I started shooting trap regularly a couple of months ago. I love it and am doing fairly well at it. I can guarantee that f my husband had picked out my gun I would probably not be shooting as well or enjoying it as much. The gun has to fit her well. It also had to have the right weight and action and everything else that will work for her.

Again, I know the idea is a gift, but imho, buying a new shotgun when you are on a budget is just a bad idea. I have only bought one new gun in my life, and it's the only way I no longer own. I bought new, and so I didn't get nearly as much gun for my money.

Write her a nice note that you are devoting $400 and as many weekends as necessary to helping her get the right gun. Not as much fun as unwrapping a shiny new gun, but ultimately, much, much more fun as she gets a better gun and a better gun for her.

Also, dunno what gun pricing is like by you, but in my experience many women prefer Benellis or Berettas over Remingtons. They tend to be less muzzle-heavy and they tend to have a slimmer forearm. This is far, far from universal, and there's no perfect gun for women any more there is a perfect gun for men, but there are some inexpensive versions of the Beretta 391 that sell new for $600 (Wally World); you may be able to find a used one for a decent price if you do some extensive searching. Personally, the cheapest I've seen a used 391 was about $500, but that was a Cabela's, hardly known for their generous pricing on guns! I wasn't shopping for a Beretta though, so deals may be out there.

November 24, 2007, 12:20 AM
This would be about perfect if you can stretch the budget a bit:

Beretta 390 20-gauge (

November 24, 2007, 05:46 AM
Im the only person Ive ever known try skeet with a pump. The best Ive managed is 19 or 20 out of 25. Most people think thats pretty good too!

Are you sure you mean skeet, or do you just mean clay shooting in general?

November 24, 2007, 07:11 AM
There are "lot's" of used 1100's for sale. You should be able to find one in that price range I believe.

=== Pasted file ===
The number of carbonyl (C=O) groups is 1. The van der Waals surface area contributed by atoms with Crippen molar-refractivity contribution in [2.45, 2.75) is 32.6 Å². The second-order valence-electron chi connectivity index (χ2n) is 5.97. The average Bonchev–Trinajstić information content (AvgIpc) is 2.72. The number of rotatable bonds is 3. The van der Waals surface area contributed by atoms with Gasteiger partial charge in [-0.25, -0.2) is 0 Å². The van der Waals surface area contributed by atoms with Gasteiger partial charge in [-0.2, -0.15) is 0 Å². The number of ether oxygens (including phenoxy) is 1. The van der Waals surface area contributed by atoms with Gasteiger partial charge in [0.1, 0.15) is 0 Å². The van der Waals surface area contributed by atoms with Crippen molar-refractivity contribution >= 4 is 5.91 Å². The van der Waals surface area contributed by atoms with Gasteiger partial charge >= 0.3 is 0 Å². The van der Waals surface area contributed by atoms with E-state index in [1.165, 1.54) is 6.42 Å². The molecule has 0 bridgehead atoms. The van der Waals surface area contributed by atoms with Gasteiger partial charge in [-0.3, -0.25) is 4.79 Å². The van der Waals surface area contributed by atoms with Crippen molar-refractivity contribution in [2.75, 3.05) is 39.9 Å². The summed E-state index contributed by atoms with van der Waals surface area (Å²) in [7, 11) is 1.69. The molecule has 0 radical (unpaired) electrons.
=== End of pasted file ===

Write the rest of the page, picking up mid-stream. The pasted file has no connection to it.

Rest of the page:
November 24, 2007, 06:45 PM
yea I should clarify that I don't know the difference between skeet and clay... sorry, I meant shooting clay targets.

Sounds like I need to do more research, and let her pick something out herself... That beretta looks very nice, reasonable price as well.

thanks for your advice.

November 24, 2007, 06:57 PM
As some of the posts above point out, most 20s weight enough less than the equivalent 12 that the recoil is *not* less, at least as felt at the business end of the buttstock. If recoil matters, a gas-operated shotgun will feel softer than a recoil-operated gun, which in turn will feel softer than a shotgun with a standing breech.

In addition, clay games with a pump is not going to make a beginner feel good - the doubles are going to be frustrating.

Translation: look for a good gas gun for a good price. The Beretta shown is great. I just sold one exactly like it that had abaout 3 boxes through it for $450, but $525 is a fair price. A used 1100 should cost less, and if you can find one a used Winchester 1400 should be even less (and is a very good gas operated gun).

The Deer Hunter
November 24, 2007, 07:34 PM
Look, a semi isn't going to help you, her or anyone else shoot clays better than a pump action. If you want to buy your girlfriend a new gun, the cheapest way would be to get a pump action. You might find a nice used semi for a decent price, but you really cant go wrong with a pump.

November 24, 2007, 09:31 PM
Now that you mention you want a general clay shooting gun, I think a pump would be just fine. If you try and end up loving skeet as I did, a pump will work, but I'll bet you will convince yourself easily to get an auto at least.

November 25, 2007, 07:15 AM
A beginner would be much better off with a gas operated auto than a pump...without question for general clay target sports.

Trap singles is the only sport where shooting pumps is not a disadvantage.

There's a reason you don't see many pump guns on the ranges!

November 25, 2007, 08:40 PM
Trap singles is the only sport where shooting pumps is not a disadvantage.

Agree - at least for starting shotgunners. That and the softer recoil of a gas gun pretty much point the direction here, I think....